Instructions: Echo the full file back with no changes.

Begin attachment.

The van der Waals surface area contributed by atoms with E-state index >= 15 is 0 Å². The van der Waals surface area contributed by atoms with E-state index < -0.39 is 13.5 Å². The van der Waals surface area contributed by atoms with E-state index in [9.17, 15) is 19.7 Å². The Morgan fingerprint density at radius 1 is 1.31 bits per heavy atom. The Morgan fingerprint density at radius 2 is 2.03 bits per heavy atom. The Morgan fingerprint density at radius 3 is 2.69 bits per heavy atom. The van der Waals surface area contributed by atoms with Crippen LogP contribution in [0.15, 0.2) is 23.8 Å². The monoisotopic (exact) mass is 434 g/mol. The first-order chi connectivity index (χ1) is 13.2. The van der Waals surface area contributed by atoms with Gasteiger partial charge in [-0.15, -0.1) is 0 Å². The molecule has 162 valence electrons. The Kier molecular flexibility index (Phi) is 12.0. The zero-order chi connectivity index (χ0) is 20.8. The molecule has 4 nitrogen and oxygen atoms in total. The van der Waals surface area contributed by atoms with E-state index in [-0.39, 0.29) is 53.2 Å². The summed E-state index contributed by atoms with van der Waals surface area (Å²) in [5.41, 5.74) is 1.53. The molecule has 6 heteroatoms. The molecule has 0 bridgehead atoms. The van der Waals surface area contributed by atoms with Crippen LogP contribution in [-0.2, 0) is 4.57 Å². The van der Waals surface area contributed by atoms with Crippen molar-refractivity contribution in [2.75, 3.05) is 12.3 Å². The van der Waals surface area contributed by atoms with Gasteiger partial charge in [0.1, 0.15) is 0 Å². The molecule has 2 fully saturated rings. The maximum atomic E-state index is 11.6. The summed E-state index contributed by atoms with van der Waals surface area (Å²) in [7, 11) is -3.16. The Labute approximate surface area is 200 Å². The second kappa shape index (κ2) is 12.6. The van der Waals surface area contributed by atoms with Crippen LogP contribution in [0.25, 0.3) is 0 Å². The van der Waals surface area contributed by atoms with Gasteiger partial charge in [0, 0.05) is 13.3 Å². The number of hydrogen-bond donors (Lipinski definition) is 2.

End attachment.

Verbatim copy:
The van der Waals surface area contributed by atoms with E-state index >= 15 is 0 Å². The van der Waals surface area contributed by atoms with E-state index < -0.39 is 13.5 Å². The van der Waals surface area contributed by atoms with E-state index in [9.17, 15) is 19.7 Å². The Morgan fingerprint density at radius 1 is 1.31 bits per heavy atom. The Morgan fingerprint density at radius 2 is 2.03 bits per heavy atom. The Morgan fingerprint density at radius 3 is 2.69 bits per heavy atom. The van der Waals surface area contributed by atoms with Crippen LogP contribution in [0.15, 0.2) is 23.8 Å². The monoisotopic (exact) mass is 434 g/mol. The first-order chi connectivity index (χ1) is 13.2. The van der Waals surface area contributed by atoms with Gasteiger partial charge in [-0.15, -0.1) is 0 Å². The molecule has 162 valence electrons. The Kier molecular flexibility index (Phi) is 12.0. The zero-order chi connectivity index (χ0) is 20.8. The molecule has 4 nitrogen and oxygen atoms in total. The van der Waals surface area contributed by atoms with E-state index in [-0.39, 0.29) is 53.2 Å². The summed E-state index contributed by atoms with van der Waals surface area (Å²) in [5.41, 5.74) is 1.53. The molecule has 6 heteroatoms. The molecule has 0 bridgehead atoms. The van der Waals surface area contributed by atoms with Crippen LogP contribution in [-0.2, 0) is 4.57 Å². The van der Waals surface area contributed by atoms with Crippen molar-refractivity contribution in [2.75, 3.05) is 12.3 Å². The van der Waals surface area contributed by atoms with Gasteiger partial charge in [0.1, 0.15) is 0 Å². The molecule has 2 fully saturated rings. The maximum atomic E-state index is 11.6. The summed E-state index contributed by atoms with van der Waals surface area (Å²) in [7, 11) is -3.16. The Labute approximate surface area is 200 Å². The second kappa shape index (κ2) is 12.6. The van der Waals surface area contributed by atoms with Crippen LogP contribution in [0.25, 0.3) is 0 Å². The van der Waals surface area contributed by atoms with Gasteiger partial charge in [0, 0.05) is 13.3 Å². The number of hydrogen-bond donors (Lipinski definition) is 2.